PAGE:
Connect with the newsmakers and storytellers who are impacting our world. Listen to Charisma Connection at charismapodcastnetwork.com.
The hate-mongering cult congregation Westboro Baptist Church (WBC) has lost two of its members.
Granddaughters of founder Fred Phelps—Megan Phelps-Roper, 27, and her 19-year-old sister, Grace—explained their decision in a joint statement released on Wednesday.
“We know that we’ve done and said things that hurt people,” Megan Phelps-Roper wrote. “Inflicting pain on others wasn’t the goal, but it was one of the outcomes. We wish it weren’t so, and regret that hurt.”
Megan Phelps-Roper was one of the most prominent members of the Topeka, Kan.-based group, and was responsible for the majority of its social media relations. She was frequently seen yelling anti-gay or anti-Jewish slogans at funerals of servicemen. Since the infamous WBC's first protest in 1991, she has carried a “God Hates Fags” placard to 44 states and around 240 U.S. cities.
“We know that we can’t undo our whole lives,” she added. “We can’t even say we’d want to if we could; we are who we are because of all the experiences that brought us to this point. What we can do is try to find a better way to live from here on. That’s our focus.”
The sisters are among the 11 children of Brent and Shirley Phelps-Roper, who is Fred Phelps' daughter. She is considered one of WBC's most outspoken members.
“We know that we dearly love our family,” the sisters continued. “They now consider us betrayers, and we are cut off from their lives, but we know they are well-intentioned. We will never not love them.”
Shirley Phelps-Roper responded to her daughters the day after the news of their departure went public, saying, “The New Testament is full of people that start right, but then fall away.” Her statement is full of references to the Bible.
Since Megan and Grace's departure in November, church members have publicly condemned them.
“We can’t control whether or not somebody decides, when they grow up, that they don’t want to be here,” church spokesman Steve Drain told The Kansas City Star. “Those two girls were kind of straddling the idea that they wanted to be of the world but that they would also miss their family, the only thing they ever knew. If they continue with the position that they have, those two girls, yeah, they’re going to hell.”
But many are happy about the sisters' departure, and have been sharing their support across social media. Someone even created a Facebook group Thursday afternoon, titled, “Megan and Grace Phelps-Roper Supporters.”
“We’ve really appreciated the supportive words people have shared with us today,” Megan Phelps-Roper told The Star. “The environment we grew up in was very ‘us vs. them’; it’s been nice to see that the ‘them’ have been overwhelmingly kind—as we’d kind of hoped and suspected.”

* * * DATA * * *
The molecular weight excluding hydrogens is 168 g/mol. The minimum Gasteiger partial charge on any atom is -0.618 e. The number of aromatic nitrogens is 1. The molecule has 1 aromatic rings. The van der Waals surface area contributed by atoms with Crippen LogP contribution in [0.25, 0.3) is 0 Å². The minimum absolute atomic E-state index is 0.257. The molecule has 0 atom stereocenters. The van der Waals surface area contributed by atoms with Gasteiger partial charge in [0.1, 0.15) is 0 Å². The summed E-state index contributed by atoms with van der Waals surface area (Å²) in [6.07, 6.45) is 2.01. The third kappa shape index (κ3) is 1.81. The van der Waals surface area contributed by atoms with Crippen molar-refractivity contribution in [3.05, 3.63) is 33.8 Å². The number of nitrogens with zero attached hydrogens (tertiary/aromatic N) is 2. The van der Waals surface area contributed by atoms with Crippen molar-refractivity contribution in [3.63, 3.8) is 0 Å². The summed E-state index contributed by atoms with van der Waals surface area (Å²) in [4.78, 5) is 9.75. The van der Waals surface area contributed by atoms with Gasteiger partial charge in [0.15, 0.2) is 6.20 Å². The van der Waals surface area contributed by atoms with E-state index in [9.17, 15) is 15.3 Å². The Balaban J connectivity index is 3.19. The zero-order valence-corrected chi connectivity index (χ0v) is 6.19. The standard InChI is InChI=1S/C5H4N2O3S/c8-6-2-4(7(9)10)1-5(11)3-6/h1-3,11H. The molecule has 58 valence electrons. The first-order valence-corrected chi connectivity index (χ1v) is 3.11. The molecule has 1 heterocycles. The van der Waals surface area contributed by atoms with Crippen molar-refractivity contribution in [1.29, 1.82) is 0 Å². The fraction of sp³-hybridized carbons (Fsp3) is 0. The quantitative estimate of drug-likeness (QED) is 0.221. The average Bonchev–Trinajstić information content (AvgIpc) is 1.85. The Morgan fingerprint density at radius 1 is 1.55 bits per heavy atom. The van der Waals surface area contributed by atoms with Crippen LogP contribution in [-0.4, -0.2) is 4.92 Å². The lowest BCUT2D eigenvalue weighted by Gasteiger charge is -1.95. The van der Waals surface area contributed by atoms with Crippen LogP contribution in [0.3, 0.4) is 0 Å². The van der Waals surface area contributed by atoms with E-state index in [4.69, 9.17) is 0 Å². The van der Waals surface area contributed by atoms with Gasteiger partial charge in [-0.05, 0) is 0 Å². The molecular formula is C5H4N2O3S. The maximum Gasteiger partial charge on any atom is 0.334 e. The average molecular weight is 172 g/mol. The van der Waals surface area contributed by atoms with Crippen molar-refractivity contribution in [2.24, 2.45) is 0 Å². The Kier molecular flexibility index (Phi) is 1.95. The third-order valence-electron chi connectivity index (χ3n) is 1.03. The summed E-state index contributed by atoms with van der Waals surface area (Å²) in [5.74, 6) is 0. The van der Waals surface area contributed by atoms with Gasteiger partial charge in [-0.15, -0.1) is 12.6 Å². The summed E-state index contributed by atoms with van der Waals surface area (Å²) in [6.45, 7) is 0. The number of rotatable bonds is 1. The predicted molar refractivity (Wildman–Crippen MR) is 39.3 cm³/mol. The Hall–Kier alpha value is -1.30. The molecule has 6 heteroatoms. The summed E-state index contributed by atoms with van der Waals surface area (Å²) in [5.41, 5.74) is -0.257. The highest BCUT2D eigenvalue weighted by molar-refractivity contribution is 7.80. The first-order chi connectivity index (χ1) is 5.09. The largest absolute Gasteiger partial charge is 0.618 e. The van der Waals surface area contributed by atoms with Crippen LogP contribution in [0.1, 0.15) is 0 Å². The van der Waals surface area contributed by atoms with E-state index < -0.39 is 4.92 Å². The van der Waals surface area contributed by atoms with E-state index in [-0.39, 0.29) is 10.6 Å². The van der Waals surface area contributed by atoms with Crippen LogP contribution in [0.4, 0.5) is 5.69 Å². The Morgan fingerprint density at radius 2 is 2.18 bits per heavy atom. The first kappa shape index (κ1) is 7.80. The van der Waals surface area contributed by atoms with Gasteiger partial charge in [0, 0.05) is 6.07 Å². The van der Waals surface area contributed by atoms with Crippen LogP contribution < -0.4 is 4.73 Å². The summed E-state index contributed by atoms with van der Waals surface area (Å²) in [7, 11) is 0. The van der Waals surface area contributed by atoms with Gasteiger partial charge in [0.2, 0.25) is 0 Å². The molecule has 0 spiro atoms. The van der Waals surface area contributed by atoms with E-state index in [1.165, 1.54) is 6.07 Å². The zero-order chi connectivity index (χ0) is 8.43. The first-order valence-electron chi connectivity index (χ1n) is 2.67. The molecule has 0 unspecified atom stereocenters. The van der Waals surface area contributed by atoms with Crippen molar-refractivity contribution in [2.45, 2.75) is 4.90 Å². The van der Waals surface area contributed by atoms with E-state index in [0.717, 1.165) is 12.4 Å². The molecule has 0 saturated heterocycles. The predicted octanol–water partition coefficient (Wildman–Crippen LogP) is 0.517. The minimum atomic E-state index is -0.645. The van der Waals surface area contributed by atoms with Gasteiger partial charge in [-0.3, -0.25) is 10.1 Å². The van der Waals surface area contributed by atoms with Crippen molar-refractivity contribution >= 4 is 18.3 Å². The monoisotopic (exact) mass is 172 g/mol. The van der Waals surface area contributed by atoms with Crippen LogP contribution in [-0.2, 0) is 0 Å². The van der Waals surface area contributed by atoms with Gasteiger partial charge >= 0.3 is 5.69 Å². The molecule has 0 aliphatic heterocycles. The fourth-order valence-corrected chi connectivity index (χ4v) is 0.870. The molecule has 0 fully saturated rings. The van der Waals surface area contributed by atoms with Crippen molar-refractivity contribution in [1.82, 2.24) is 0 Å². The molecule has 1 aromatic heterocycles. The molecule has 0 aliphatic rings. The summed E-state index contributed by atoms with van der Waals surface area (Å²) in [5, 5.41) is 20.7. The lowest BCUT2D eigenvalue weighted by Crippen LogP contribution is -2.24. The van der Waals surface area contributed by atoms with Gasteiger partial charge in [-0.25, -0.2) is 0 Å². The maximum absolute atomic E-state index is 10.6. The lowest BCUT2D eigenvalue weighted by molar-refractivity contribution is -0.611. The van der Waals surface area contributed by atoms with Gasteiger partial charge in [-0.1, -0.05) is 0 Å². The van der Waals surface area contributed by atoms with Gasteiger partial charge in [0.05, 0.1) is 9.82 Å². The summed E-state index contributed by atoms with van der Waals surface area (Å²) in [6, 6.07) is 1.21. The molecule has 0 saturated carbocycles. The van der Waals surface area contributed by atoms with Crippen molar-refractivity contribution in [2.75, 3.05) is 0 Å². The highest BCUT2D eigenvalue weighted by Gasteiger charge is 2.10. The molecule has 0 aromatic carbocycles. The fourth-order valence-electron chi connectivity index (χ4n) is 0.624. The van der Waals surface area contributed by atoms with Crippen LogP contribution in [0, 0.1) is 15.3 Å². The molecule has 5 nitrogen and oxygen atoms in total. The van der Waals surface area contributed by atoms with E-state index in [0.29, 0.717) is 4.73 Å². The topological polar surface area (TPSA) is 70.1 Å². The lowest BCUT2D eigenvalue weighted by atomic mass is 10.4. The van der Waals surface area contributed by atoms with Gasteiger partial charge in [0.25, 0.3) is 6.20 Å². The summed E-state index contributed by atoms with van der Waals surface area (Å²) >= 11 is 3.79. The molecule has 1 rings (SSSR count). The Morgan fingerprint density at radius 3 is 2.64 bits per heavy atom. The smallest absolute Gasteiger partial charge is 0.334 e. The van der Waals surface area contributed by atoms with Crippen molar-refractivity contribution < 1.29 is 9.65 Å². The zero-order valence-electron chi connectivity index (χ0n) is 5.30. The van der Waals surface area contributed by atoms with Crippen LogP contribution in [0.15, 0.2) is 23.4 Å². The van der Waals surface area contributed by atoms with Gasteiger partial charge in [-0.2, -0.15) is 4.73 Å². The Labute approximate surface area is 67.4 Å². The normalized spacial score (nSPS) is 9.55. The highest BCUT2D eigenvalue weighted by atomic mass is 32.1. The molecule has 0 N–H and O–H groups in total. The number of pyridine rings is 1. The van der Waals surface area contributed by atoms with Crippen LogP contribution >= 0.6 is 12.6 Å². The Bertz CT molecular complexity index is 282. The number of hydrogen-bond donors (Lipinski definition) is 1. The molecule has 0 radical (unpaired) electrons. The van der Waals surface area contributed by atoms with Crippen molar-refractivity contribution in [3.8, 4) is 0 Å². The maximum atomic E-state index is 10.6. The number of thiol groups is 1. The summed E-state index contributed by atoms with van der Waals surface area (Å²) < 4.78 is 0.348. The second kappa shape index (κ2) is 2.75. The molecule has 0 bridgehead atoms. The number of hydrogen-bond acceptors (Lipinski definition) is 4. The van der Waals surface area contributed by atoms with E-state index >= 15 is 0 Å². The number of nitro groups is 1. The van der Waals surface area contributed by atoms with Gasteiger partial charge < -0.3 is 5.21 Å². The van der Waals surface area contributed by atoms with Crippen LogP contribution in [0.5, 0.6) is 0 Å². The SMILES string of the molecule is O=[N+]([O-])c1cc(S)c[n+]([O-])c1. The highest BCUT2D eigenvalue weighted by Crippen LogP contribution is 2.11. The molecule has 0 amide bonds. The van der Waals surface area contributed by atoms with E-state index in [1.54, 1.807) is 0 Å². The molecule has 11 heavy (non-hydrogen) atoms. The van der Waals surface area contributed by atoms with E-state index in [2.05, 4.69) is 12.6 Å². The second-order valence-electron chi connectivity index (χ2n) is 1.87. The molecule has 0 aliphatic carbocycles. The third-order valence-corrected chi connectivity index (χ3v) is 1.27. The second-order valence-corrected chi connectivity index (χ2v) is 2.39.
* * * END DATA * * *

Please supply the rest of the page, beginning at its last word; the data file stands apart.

The sisters are not the first to defect from the church. Their brother, Josh, left in 2003. Between 2004 and 2011, 20 members—most in their teens and 20s—have defected. Among them was their cousin, Libby Phelps-Alvarez, who explained in an emotional interview to MSNBC this week that she left the church four years ago after it picketed the funeral of a friend's husband. “We started praying for people to die,” she said.
Drain's daughter, Lauren, who will publish a memoir, Banished: Surviving My Years In The Westboro Baptist Church, in May, was excommunicated from the church in 2007. “I saw some hypocrisy, and I mentioned them and they hated it,” she said in a 2010 interview with ABCNews.com. “You're not supposed to question anything.”
In an interview accompanying the blog post containing Megan and Grace Phelps-Roper's statement, by journalist Jeff Chu, Megan says her doubts about WBC started after a conversation she had with David Abitol, an Israeli Web developer who's part of the team behind Jewlicious.
“I would ask him questions about Judaism, and he would ask me questions about church doctrine,” she explains. “One day, he asked a specific question about one of our signs—‘Death Penalty for Fags’—and I was arguing for the church’s position, that it was a Levitical punishment and as completely appropriate now as it was then.
“He said, ‘But Jesus said’—and I thought it was funny he was quoting Jesus—‘Let he who is without sin cast the first stone.’ And then he connected it to another member of the church who had done something that, according to the Old Testament, was also punishable by death. I realized that if the death penalty was instituted for any sin, you completely cut off the opportunity to repent. And that’s what Jesus was talking about.”
Megan says her doubts started snowballing after the conversation, and she started to question another Westboro hate-filled sign, “Fags can't repent.”
“It seemed misleading and dishonest,” she comments. “Anybody can repent if God gives them repentance, according to the church. But this one thing—it gives the impression that homosexuality is an unforgivable sin. It didn’t make sense. It seemed a wrong message for us to be sending. It’s like saying, ‘You’re doomed! Bye!’ and gives no hope for salvation.”
The former WBC member says she hopes to emerge from this season “with a better understanding of the world and how I fit into it, and how I can be an influence for good.”
To celebrate our 40th anniversary, you can get 40 issues of Charisma magazine for only $40!
The Charisma Podcast Network is now live. Subscribe now for free!